And now for something really different...
At the risk of sounding redundant, generally speaking, or rather to put it in broad terms; in other words, I usually get my painting ideas from what I see. I snoop around the neighborhood and if I see something that strikes me as worthy of paint I either paint it then and there (rarely) or snap a few photos of it to use as references back in the studio (almost always). Sometimes I have an idea before hand of what I want and actively go seek it, but mostly I let inspiration come crawling to me.
But then again, there's that ultra rare occasion where my imagination actually drives the whole painting. This is the story of one of those times.
(Let's get this straight first off; when I say "imagination" I don't mean paintings of Amazon women on Saturn. No, I'm sorry to say my imagination still tends to run along the mundane in that regard).
A couple of miles from me is an old Maine farm house and barn. I've actually done some paintings of it:
I didn't show the house in this painting. This is it:
It's just a typical Maine farm house with an extension off the end we Mainer's refer to as an ell. The ell is used for the storage of tools, or back in the day, wood for the kitchen wood stove. Which, by the way, this place still had. I had never really stuck my head in the ell, but one day when I was bored, I doodled a little sketch of what I imagined it might look like in there:
I went back to the house a few days later to chat with the ancient old man who lived there, and whose father built the place back in '75. As in 1875. I wanted to see how close my imagination was to the real thing. Close, but as I suspected-- reality always beats imagination.
I let the matter drop. More's the pity. That was over two years ago, and the old man has since passed on and new owners have the place. (To their credit, they are fixing the house up. It's painted all white with none of that rustic green trim. The wood stove in the kitchen has been replaced by a functioning modern stove. The admixture of furniture ranging from Victorian to Depression era has been replaced by some tasteful Ethan Allen stuff, I am sure. In other words, it is hopelessly bland).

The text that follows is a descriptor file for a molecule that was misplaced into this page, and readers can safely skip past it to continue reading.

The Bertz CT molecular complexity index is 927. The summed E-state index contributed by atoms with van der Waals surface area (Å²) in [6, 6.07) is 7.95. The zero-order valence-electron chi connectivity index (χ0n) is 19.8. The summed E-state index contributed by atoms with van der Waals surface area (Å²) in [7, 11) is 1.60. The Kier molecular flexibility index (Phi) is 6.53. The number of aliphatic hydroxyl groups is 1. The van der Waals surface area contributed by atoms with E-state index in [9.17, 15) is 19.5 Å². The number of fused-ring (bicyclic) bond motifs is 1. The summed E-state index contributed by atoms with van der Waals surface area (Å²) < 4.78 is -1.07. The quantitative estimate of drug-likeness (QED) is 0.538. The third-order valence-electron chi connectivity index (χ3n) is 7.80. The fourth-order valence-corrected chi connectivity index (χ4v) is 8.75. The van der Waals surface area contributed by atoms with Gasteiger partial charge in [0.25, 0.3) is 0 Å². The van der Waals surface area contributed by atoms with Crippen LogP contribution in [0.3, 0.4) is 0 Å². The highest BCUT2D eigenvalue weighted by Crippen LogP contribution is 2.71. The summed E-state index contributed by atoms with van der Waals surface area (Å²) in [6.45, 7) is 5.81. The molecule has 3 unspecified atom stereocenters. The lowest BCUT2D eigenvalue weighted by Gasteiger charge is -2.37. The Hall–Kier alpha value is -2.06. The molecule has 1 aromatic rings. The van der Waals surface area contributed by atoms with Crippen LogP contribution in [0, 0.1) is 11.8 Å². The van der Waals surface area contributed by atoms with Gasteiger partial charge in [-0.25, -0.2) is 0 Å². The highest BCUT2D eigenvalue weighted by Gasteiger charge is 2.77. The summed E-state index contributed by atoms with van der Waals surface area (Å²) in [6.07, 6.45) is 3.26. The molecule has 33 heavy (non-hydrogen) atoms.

Last month I stumbled upon that old sketch, and for some reason, it wouldn't let me go. Looking at it, I began to think, "What if I substitute the old guy for the chair to show the light streaming in? And what if I had a person standing on the other side of the room? Hey, maybe his wife. What would she be doing?..." And on and on. The challenge was: Could I turn a figment of my imagination into something totally believable?
I'm not trodding on new ground here, by the way. The illustrators of the Golden Age of Illustration- heck-- the academic painters of the 19th Century-- did the same thing. I mean, did Bougereau really see those Nymphs struggling with that Satyr? The trick is in the props. After years of hitting up antique stores, yard sales, and barn sales, I've got lots of
Some I used to study the properties of light. Others I posed and drew from life.
Where did I get the idea for old newspapers as wallpaper? From old photos:
And the door? The woman? The bucket and tools? The old guy?
From stuff I've collected. Lots and lots of stuff. Er... props.
After I set the scene, I sat out in my garage and drew as much as I could from life.
After all that came the normal routine of color sketches, preparatory charcoal drawing, then final painting.
I know that all this begs the question-- was it all worth it? I mean, that's a nice path you hacked through the jungle (I hear you say) but does it go anywhere? Well.... I guess sometimes it's the journey, not the final destination that's important. I did all this really as an experiment. Maybe the results won't show themselves until later; But now I know what it takes to hack through that jungle.
And besides, now that I've let my imagination loose--
Can Amazon women on Saturn be far behind?